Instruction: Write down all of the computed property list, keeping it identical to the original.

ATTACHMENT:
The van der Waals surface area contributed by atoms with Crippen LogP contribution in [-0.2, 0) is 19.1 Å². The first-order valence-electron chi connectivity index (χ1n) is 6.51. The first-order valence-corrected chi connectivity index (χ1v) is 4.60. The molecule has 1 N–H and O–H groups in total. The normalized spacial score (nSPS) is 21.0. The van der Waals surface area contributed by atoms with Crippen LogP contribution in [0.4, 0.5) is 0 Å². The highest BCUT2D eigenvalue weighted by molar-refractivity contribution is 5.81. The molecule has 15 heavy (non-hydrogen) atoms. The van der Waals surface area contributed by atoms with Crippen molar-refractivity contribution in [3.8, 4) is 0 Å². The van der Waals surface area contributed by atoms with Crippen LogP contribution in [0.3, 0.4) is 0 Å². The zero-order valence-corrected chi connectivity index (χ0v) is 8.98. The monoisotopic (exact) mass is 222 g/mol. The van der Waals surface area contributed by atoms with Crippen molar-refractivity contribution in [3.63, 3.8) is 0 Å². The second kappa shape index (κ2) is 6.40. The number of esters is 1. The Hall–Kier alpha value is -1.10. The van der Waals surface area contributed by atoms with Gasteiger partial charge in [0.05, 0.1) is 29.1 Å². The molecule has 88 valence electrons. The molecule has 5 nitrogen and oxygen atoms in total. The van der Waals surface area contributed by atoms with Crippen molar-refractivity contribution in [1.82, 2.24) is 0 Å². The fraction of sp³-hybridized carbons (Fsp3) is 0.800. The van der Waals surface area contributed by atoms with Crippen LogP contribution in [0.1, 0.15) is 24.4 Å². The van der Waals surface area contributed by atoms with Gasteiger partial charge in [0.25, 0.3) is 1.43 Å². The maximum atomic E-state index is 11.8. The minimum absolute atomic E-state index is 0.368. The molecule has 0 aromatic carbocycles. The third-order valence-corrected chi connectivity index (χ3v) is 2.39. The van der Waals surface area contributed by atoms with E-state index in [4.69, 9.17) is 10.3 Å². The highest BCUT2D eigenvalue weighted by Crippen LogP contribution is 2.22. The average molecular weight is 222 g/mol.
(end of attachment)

The van der Waals surface area contributed by atoms with Crippen LogP contribution in [-0.2, 0) is 19.1 Å². The first-order valence-electron chi connectivity index (χ1n) is 6.51. The first-order valence-corrected chi connectivity index (χ1v) is 4.60. The molecule has 1 N–H and O–H groups in total. The normalized spacial score (nSPS) is 21.0. The van der Waals surface area contributed by atoms with Crippen LogP contribution in [0.4, 0.5) is 0 Å². The highest BCUT2D eigenvalue weighted by molar-refractivity contribution is 5.81. The molecule has 15 heavy (non-hydrogen) atoms. The van der Waals surface area contributed by atoms with Crippen molar-refractivity contribution in [3.8, 4) is 0 Å². The van der Waals surface area contributed by atoms with Crippen LogP contribution in [0.3, 0.4) is 0 Å². The zero-order valence-corrected chi connectivity index (χ0v) is 8.98. The monoisotopic (exact) mass is 222 g/mol. The van der Waals surface area contributed by atoms with Crippen molar-refractivity contribution in [3.63, 3.8) is 0 Å². The second kappa shape index (κ2) is 6.40. The number of esters is 1. The Hall–Kier alpha value is -1.10. The van der Waals surface area contributed by atoms with Gasteiger partial charge in [0.05, 0.1) is 29.1 Å². The molecule has 88 valence electrons. The molecule has 5 nitrogen and oxygen atoms in total. The van der Waals surface area contributed by atoms with Crippen molar-refractivity contribution in [1.82, 2.24) is 0 Å². The fraction of sp³-hybridized carbons (Fsp3) is 0.800. The van der Waals surface area contributed by atoms with Crippen LogP contribution in [0.1, 0.15) is 24.4 Å². The van der Waals surface area contributed by atoms with Gasteiger partial charge in [0.25, 0.3) is 1.43 Å². The maximum atomic E-state index is 11.8. The minimum absolute atomic E-state index is 0.368. The molecule has 0 aromatic carbocycles. The third-order valence-corrected chi connectivity index (χ3v) is 2.39. The van der Waals surface area contributed by atoms with E-state index in [4.69, 9.17) is 10.3 Å². The highest BCUT2D eigenvalue weighted by Crippen LogP contribution is 2.22. The average molecular weight is 222 g/mol.